Where were all the retailers?Bookmark this
Last week Andrew Jackson, Head of Development Economics, attended the retail and town centres session of the examination into the draft London Plan.
Previous examination sessions were a retailer and developer circus with consultants and barristers filling the room. This time it was a half-day session with many empty seats at the ‘round table’.
Whilst technical debate about centre hierarchies, night-time economy growth and potential inconsistencies between the draft plan and NPPF on sequential test were interesting; what was apparent was the lack of participation by retailers and retail developers. When you consider that the Draft London Plan is looking to encourage redevelopment of retail parks and large out of centre food stores for mixed use primarily residential led-development on the proviso that there is no net gain in retail floorspace non-participation seemed odd.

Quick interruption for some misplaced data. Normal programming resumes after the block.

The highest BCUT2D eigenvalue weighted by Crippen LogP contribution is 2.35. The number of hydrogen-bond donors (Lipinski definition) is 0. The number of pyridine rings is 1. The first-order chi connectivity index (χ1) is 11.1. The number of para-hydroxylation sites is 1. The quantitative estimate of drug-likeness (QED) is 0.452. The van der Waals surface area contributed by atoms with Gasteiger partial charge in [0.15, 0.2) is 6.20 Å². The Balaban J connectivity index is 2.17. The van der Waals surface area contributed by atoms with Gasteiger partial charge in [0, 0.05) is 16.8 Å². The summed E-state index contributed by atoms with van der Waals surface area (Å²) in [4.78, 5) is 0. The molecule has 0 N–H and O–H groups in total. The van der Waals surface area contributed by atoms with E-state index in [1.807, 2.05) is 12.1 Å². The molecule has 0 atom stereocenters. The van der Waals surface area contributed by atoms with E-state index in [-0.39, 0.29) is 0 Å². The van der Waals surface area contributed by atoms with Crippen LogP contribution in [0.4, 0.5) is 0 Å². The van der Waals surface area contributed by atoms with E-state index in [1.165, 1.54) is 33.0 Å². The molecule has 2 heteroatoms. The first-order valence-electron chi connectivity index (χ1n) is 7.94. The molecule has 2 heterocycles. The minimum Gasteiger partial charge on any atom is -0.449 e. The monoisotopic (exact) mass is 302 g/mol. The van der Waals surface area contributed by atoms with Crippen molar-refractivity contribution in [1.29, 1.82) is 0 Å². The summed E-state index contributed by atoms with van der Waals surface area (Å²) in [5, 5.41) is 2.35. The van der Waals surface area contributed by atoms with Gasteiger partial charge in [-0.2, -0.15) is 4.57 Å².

However when you consider the context of the retail property market it is not that surprising. Physical retail floor space is an expensive necessity for most and with online shopping the new norm for consumers, a growing proportion of retail floor space is now viewed as a luxury by many operators. Add to that administrations and discounter competition in the grocery sector and redevelopment of retail space does become a significant opportunity.
In London, Boyer has already been involved with redevelopment and re-provision of Tesco at Kennington/Oval by Berkeley Group and more of the same is in the pipeline.